A blue-and-white porcelain vase, a stunning silk court robe, a snippet of celluloid — all of them have their place in the Costume Institute’s upcoming exhibit, “China: Through the Looking Glass.” The show, which opens May 7, purports to explore how China has inspired both natives and outsiders through the years. With artistic-direction by Wong Kar Wai, who was present at this morning’s press preview, the Costume Institute staff worked in concert with Maxwell Hearn, who heads the museum’s Department of Asian Art — an atypically multidisciplinary approach. Costume Institute curator Andrew Bolton told the Cut, “It’s been really exciting — challenging, in parts, because we have different approaches to our subject matter, but I’ve learned so much working with him. We have one dress — I’m embarrassed to say this — in our department by Dior, which I always thought had Japanese script. Not only did he verify it was Chinese, but he actually found the original source of the calligraphy, which is actually a poem from a ninth-century scholar.” (And that happens, by the way, to be about a stomachache, of all things.) The show’s filmic components include a section on Old Hollywood star Anna May Wong, focusing on what Bolton called “the stereotyping of Asian women as being either dragon ladies or lotus blossoms.”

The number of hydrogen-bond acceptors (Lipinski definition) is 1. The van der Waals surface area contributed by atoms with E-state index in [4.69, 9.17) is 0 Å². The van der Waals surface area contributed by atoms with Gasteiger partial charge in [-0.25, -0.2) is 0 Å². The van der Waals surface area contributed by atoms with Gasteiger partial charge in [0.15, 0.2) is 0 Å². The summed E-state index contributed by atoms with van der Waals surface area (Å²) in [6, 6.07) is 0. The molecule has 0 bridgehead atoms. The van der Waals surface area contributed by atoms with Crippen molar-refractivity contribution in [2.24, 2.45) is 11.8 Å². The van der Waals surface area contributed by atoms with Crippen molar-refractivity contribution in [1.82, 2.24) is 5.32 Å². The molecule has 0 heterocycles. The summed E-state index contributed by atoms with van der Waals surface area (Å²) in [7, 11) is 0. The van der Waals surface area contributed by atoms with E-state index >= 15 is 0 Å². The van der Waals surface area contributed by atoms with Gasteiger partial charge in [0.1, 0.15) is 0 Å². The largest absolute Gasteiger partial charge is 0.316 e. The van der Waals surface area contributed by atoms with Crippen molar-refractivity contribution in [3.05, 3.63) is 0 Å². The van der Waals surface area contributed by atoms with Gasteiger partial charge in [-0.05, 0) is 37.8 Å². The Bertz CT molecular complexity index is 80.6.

Visitors were able to see a selection of the 130 total pieces that will be in this spring’s exhibit. Along with an 18th-century festival robe and a 19th-century court robe from China, there are plenty of Eastern-inspired fashion pieces in the exhibit: a sequined yellow column gown from Tom Ford’s years at Yves Saint Laurent, a satin gown that John Galliano designed for Dior, and an embroidered Gaultier shawl. Given that there’s been such a dialogue around the fine line between inspiration and appropriation in fashion recently, the show promises to confront some examples of Western cultural appropriation. Said Bolton, “I think there is genuine inspiration, and genuine respect, and genuine honesty, with [Western] designers’ approach to China. But, at the same time, they often approach it on the surface of aesthetics, as opposed to the essence. So that’s something we try and tease out in the exhibition.” Click through the slideshow for a taste of what you’ll be able to see at the museum come May.